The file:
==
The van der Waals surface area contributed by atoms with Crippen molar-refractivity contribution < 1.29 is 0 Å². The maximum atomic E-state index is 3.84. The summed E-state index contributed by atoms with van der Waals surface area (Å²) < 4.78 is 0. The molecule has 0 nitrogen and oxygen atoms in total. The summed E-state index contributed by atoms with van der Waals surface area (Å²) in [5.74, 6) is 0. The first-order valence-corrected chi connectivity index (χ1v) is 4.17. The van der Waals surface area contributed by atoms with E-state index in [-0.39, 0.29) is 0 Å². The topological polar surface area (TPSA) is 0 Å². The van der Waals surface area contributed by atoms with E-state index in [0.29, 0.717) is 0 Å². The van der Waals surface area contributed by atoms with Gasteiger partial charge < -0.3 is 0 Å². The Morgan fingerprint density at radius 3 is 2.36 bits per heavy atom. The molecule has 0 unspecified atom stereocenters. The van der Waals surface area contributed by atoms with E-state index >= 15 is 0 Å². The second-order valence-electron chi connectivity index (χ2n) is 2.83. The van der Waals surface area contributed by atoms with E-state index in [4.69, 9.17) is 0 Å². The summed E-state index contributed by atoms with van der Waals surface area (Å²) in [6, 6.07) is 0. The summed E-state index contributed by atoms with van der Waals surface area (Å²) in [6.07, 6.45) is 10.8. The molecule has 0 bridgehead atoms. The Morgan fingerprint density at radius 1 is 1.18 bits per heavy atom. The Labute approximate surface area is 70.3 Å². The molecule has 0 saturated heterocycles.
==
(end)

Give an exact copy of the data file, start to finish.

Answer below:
The van der Waals surface area contributed by atoms with Crippen molar-refractivity contribution < 1.29 is 0 Å². The maximum atomic E-state index is 3.84. The summed E-state index contributed by atoms with van der Waals surface area (Å²) < 4.78 is 0. The molecule has 0 nitrogen and oxygen atoms in total. The summed E-state index contributed by atoms with van der Waals surface area (Å²) in [5.74, 6) is 0. The first-order valence-corrected chi connectivity index (χ1v) is 4.17. The van der Waals surface area contributed by atoms with E-state index in [-0.39, 0.29) is 0 Å². The topological polar surface area (TPSA) is 0 Å². The van der Waals surface area contributed by atoms with E-state index in [0.29, 0.717) is 0 Å². The van der Waals surface area contributed by atoms with Gasteiger partial charge < -0.3 is 0 Å². The Morgan fingerprint density at radius 3 is 2.36 bits per heavy atom. The molecule has 0 unspecified atom stereocenters. The van der Waals surface area contributed by atoms with E-state index >= 15 is 0 Å². The second-order valence-electron chi connectivity index (χ2n) is 2.83. The van der Waals surface area contributed by atoms with E-state index in [4.69, 9.17) is 0 Å². The summed E-state index contributed by atoms with van der Waals surface area (Å²) in [6, 6.07) is 0. The summed E-state index contributed by atoms with van der Waals surface area (Å²) in [6.07, 6.45) is 10.8. The molecule has 0 bridgehead atoms. The Morgan fingerprint density at radius 1 is 1.18 bits per heavy atom. The Labute approximate surface area is 70.3 Å². The molecule has 0 saturated heterocycles.